Director Ridley Scott
Starring Noomi Rapace, Idris Elba, Charlize Theron, Guy Pearce
Ridley Scott’s belated return to the genre that forged his reputation as a visionary stylist arrives weighed down by expectations it was always going to struggle to match, let alone surpass. And such is the case with “Prometheus,” which contains neither the taut, visceral chills of “Alien” nor ground-breaking aesthetic of “Blade Runner” but does, as its grand title suggests, bite off some colossal themes to chew upon: the origins of man, no less, as pinpointed to the alien residents of a faraway constellation.
It seems Sir Ridley wouldn’t dream of re-entering the realms of science fiction, even with something as seemingly clear-cut as an “Alien” prequel, unless he could hurl everything plus the kitchen-sink into the mix, including primordial ponderings, body horror, mythological mash-ups and cool space gadgetry, while finally answering the question that has been plaguing “Alien” lovers for 30 years: who is that masked space jockey and how did he come to be where the crew of the Nostromo could stumble upon him? Lofty aspirations, although perhaps Scott should have put stronger minds on the script or steered their efforts more rigorously: Damon Lindelof and Jon Spaihts seek to plumb depths within a multiplex framework but leave their hodge-podge of ideas splashing in a shallow pool as the film diverts into a conventional furrow of death and evisceration.
After a brief prologue in which faith-based scientist Elizabeth Shaw (Noomi Rapace) and her lover-counterpart Dr. Holloway (Logan Marshall-Green) discover cave paintings they read as an interstellar invitation, we’re swiftly on board the spacecraft Prometheus, crewed by 17 disposable stereotypes who get little chance to register before meeting variously unpleasant fates. For a trillion-dollar expedition tasked with finding extraterrestrial forefathers, funded by corporate deity Peter Weyland (a holographic Guy Pearce) and supervised by his ice-queen subordinate Meredith Vickers (Charlize Theron, squandered), you’d think finding better staff would have been key, or at least giving them more interesting things to say. Rapace is a strong linchpin for the story, especially as her eyes open to the reality of the situation and she assumes the kick-ass Ripley role; she’s matched by Michael Fassbender, who steals the film as the creepy, Lawrence Of Arabia-obsessed robot David, the only other character on board, ironically, with anything like a three-dimensional personality.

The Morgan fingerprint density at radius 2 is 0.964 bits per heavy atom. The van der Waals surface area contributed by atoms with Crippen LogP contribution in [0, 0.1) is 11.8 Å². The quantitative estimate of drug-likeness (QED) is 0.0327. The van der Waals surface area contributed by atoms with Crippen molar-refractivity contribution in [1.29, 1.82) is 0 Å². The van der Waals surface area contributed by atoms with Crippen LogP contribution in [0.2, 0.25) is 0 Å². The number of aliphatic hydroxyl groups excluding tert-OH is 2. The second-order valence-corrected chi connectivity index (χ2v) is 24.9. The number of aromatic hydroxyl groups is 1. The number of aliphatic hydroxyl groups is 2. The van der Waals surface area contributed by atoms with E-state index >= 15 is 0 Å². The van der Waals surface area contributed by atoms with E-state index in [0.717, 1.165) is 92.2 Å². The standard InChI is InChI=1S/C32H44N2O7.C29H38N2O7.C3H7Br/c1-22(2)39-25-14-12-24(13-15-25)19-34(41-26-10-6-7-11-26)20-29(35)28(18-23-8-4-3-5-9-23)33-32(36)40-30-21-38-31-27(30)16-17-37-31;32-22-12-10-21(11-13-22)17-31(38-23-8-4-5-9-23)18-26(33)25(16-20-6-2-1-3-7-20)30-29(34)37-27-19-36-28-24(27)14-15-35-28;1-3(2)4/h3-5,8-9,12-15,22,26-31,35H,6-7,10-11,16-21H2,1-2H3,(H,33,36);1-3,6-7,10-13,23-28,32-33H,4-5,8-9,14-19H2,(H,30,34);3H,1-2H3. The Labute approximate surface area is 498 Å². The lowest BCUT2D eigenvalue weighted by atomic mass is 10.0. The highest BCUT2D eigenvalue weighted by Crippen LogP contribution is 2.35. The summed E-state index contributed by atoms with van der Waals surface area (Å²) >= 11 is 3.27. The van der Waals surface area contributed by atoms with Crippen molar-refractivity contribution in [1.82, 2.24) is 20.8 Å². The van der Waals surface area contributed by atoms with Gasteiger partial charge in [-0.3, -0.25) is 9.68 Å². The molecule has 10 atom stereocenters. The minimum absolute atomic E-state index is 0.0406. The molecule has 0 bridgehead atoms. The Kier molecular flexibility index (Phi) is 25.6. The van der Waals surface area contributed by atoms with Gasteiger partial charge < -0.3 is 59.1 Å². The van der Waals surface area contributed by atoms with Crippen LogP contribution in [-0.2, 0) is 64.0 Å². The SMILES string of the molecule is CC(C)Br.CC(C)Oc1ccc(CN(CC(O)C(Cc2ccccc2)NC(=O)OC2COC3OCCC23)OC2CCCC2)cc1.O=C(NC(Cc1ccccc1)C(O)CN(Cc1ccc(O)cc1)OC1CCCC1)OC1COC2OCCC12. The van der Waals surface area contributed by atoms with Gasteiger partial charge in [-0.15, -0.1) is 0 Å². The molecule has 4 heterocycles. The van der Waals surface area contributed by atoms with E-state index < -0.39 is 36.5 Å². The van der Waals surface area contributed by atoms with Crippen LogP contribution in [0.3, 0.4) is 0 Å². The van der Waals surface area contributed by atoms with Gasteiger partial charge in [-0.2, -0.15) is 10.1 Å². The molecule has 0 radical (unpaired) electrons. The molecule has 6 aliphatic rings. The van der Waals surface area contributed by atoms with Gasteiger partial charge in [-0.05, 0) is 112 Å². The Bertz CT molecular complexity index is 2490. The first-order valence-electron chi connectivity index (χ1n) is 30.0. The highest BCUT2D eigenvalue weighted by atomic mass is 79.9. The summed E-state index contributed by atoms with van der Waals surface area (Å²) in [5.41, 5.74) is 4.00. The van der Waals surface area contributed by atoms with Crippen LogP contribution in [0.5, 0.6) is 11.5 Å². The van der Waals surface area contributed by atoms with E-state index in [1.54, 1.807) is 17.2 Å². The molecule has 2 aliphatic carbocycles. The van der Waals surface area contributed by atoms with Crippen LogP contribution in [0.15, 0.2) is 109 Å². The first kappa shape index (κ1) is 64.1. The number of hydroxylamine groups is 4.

And yet “Prometheus” is also a film of magnificent, grandiose spectacle, containing plenty to admire, gawp and recoil at, both outside and within the gargantuan, pyramid-style structure that they discover upon their arrival on the faraway planet. While the ferocious shocks and unbearable tension of “Alien” are largely absent, characters still come to be tormented by various toothy, tentacled life-forms, and a self-induced caesarean gives the film its grisliest and most unforgettable sequence.
For the sake of blockbuster cinema that’s more than plastic spectacle, you really root for Prometheus to fire on all cylinders. The fact that it doesn’t, and settles for being watchable entertainment without ever scaling the spine-tingling heights of Scott’s previous sci-fi forays, is frustrating. But there are more ideas and intricacies in a few frames of Scott’s film than the entire oeuvre of Michael Bay, and in a landscape in which originality is vanishing quicker than the human crew of the Prometheus, that can only be applauded.